First Impression: Blackmagic Design URSA Broadcast Camera

Churches doing IMAG, TV broadcasting and webcasting now have a truly affordable option for professional video capture. Designed for studio and field work, both HD and UHD can be captured and output, helping future-proof a production workflow.

Blackmagic Design has introduced a new camera in its URSA line, designed for meeting the needs of studio and live broadcasters. Churches doing IMAG, TV broadcasting and webcasting may find this an interesting and cost-effective option for outfitting their sanctuaries for video capture.

Specifications

Priced at $3,495, the URSA Broadcast is radically less expensive than most other broadcast cameras. A B4 lens mount is standard, making it compatible with existing broadcast lenses. B4 broadcast lenses also tend to have a wider depth of field, making it easier to follow movement on stage without the subject constantly going out of focus as they move. The B4 lens mount also enables the camera or Blackmagic Design ATEM switchers to control the iris, focus and zoom. Optional lens mounts for Canon EF, Nikon F and Arri PL lenses are also available, providing even more options for those with an existing lens inventory.

A B4 lens mount is standard, making it compatible with existing broadcast lenses.

Designed for both studio and field work, the camera can record to either SD or CFAST media cards. Two slots for both media types enable dual-slot recording for redundancy or relay recording for seamless transitioning from one media card to the next. Codecs include Avid DNxHD, Apple ProRes, and Raw.

The camera has many physical controls for camera settings, making it much faster to alter camera settings on the fly rather than diving into on-screen menus.

Both HD and UHD can be captured and output with the URSA Broadcast camera, helping to future-proof your production workflow when your infrastructure moves to 4K, and giving you crop options when shooting in UHD but delivering in 2K or HD.

Both HD and UHD can be captured and output with the URSA Broadcast camera, helping to future-proof your production workflow when your infrastructure moves to 4K….

Additional features include built-in ND filters, a magnesium alloy body, a four-inch fold-out touchscreen, XLR audio input, and SDI video output.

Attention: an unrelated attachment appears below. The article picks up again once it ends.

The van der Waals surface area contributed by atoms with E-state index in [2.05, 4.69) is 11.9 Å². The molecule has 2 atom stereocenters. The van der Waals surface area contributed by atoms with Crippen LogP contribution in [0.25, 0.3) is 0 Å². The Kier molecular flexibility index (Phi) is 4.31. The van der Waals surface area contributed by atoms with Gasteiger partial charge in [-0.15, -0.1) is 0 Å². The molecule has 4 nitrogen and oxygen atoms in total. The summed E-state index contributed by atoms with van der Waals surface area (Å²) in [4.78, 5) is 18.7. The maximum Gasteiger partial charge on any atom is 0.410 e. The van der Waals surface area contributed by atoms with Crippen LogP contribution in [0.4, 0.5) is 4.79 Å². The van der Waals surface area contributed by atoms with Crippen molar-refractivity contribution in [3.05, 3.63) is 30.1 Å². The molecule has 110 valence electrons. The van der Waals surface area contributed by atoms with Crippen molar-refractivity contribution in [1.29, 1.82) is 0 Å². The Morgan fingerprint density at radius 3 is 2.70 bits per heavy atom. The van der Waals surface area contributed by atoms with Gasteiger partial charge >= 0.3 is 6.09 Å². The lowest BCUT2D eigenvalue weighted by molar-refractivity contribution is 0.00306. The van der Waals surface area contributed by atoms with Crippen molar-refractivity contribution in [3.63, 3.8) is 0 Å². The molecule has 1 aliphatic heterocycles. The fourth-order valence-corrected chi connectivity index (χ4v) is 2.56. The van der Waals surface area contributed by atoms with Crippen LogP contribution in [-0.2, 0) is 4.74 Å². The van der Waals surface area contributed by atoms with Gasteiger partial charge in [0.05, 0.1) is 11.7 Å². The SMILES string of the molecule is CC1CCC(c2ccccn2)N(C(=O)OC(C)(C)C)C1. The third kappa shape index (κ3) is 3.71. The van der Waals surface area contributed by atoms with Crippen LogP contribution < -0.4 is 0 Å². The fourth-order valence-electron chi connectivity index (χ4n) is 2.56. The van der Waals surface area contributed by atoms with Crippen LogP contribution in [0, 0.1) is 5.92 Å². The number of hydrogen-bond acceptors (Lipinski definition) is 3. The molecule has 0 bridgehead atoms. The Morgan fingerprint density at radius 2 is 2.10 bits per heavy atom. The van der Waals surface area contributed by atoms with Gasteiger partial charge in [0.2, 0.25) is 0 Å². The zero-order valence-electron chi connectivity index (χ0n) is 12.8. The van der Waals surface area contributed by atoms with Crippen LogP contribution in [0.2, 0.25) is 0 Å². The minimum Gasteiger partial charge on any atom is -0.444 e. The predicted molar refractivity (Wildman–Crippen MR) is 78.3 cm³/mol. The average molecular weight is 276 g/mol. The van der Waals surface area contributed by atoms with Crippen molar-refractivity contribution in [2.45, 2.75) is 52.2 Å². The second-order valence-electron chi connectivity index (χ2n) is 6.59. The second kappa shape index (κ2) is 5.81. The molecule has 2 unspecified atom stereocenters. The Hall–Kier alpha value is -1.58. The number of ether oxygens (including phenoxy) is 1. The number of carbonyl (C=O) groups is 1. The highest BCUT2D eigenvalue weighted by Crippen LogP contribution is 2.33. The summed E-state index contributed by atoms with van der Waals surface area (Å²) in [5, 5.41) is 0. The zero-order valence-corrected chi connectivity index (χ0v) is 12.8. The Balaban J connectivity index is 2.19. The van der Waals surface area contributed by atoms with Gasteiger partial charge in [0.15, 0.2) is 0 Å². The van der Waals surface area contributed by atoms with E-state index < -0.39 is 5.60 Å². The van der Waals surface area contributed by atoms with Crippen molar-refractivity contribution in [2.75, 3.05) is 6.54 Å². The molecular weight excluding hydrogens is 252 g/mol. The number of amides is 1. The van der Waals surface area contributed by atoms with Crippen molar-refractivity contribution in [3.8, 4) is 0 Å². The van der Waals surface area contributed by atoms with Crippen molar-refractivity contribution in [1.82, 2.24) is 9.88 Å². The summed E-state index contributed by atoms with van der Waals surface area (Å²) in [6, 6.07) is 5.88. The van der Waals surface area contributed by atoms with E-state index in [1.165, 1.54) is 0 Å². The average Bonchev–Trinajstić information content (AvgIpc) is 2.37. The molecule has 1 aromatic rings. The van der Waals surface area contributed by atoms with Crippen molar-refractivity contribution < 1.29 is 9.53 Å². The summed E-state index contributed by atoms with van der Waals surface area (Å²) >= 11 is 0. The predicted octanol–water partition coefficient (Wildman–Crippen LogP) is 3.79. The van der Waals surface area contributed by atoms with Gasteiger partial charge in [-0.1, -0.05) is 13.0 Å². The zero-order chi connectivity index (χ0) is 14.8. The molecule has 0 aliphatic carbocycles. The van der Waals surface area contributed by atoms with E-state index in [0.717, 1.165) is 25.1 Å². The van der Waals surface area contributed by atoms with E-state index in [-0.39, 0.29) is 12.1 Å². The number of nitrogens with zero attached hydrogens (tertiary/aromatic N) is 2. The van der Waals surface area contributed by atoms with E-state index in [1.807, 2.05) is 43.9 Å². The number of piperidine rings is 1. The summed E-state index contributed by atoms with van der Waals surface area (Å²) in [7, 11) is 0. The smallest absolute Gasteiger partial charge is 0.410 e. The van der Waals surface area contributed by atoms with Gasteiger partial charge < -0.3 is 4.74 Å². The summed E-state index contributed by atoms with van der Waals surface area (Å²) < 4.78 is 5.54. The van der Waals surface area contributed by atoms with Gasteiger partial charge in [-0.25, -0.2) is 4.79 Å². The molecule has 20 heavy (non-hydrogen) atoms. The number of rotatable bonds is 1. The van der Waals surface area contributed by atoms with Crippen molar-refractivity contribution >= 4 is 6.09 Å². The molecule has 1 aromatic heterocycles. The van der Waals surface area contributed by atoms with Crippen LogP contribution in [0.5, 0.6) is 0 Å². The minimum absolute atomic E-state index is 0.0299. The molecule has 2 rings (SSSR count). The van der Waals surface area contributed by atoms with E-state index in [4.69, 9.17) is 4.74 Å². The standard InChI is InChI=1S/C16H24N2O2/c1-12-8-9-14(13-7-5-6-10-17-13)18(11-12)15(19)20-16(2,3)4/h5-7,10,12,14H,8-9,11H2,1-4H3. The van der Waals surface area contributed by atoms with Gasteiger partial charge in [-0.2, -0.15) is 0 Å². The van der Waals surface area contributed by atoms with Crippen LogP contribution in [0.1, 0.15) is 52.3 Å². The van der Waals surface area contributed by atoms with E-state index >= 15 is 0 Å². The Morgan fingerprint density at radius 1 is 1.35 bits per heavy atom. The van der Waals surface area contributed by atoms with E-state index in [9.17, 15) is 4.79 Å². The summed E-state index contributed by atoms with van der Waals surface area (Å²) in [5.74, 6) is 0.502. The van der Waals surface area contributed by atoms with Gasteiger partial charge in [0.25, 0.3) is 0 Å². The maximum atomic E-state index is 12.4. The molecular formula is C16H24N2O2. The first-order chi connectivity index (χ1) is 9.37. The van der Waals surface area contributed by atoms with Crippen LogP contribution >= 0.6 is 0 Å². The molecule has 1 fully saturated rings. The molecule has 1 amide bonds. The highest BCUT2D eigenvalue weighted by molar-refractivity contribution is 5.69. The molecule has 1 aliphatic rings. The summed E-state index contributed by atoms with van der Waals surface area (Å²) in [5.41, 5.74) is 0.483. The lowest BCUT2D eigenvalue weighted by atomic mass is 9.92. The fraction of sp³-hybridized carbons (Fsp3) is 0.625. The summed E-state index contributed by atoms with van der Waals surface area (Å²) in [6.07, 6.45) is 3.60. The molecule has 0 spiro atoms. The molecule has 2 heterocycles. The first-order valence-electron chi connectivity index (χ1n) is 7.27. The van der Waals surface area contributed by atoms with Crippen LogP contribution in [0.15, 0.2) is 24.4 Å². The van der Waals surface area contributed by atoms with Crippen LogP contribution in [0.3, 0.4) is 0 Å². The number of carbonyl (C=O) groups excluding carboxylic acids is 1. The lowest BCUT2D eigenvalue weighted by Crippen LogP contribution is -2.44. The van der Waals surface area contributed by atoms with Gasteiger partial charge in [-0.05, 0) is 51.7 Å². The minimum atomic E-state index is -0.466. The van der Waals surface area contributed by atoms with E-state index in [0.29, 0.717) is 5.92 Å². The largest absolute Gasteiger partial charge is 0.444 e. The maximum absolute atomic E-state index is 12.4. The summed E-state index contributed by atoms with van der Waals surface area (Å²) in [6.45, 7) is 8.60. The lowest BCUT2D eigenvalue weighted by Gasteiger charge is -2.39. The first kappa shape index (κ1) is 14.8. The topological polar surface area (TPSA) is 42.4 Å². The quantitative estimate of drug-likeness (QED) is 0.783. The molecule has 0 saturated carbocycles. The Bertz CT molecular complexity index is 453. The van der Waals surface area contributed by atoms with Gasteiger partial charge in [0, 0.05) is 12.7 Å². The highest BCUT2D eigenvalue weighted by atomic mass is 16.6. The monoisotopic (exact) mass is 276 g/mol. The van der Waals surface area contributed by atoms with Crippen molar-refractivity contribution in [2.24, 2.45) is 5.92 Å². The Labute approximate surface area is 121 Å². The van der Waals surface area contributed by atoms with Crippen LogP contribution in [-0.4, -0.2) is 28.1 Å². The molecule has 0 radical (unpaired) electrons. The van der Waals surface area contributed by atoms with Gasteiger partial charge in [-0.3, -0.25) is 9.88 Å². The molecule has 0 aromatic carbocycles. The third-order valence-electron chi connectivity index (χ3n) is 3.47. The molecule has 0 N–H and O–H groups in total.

Impressions

With the increasing ease and lowering costs for churches to web-cast their services, more churches are looking to use the web to reach more people. However, quality broadcast cameras for producing the best pictures have always been expensive, normally in the five-figure range. Blackmagic’s URSA Broadcast camera could be a game changer for the church market in this regard. The price is certainly highly attractive, and its integration with ATEM switchers should make it easy to remotely control camera and lens settings via the SDI cable. Presumably this would not preclude using a traditional CCU compatible with the lens you select.

The price is certainly highly attractive, and its integration with ATEM switchers should make it easy to remotely control camera and lens settings via the SDI cable.

While the camera represents a significant cost reduction for broadcast equipment, the cost of broadcast lenses hasn’t changed. Broadcast lenses frequently cost over $10,000, so making sure you know what lenses you need to accomplish your goals and pricing them before jumping in would be highly advised.

The literature from Blackmagic Design talks about the deep depth of field with B4 lenses which is helpful in an ENG or studio environment. It’s unclear what the depth of field would be with cinema lenses, so whether this camera would also do double-duty in your more cinematic style videos such as testimonials and sermon illustrations is uncertain.

It’s also unclear what the camera’s low-light performance is. Not all churches looking to do IMAG and streaming are set up with broadcast-quality lighting. Will the camera handle less-than-ideal lighting situations well? In low-lighting situations, can you capture clean video, or will it be noisy?

I’d also like to hear from users about the quality-control of the sensor. There has been a lot of discussion on the web about issues with the sensor in other recently released Blackmagic Design cameras—I’d like to see some user feedback on how the out-of-the-box experience is for a number of users. Reviews on retailer’s websites such as B&H Photo and Adorama will help make that clear over time. Stay tuned for further CPM reviews, as well.



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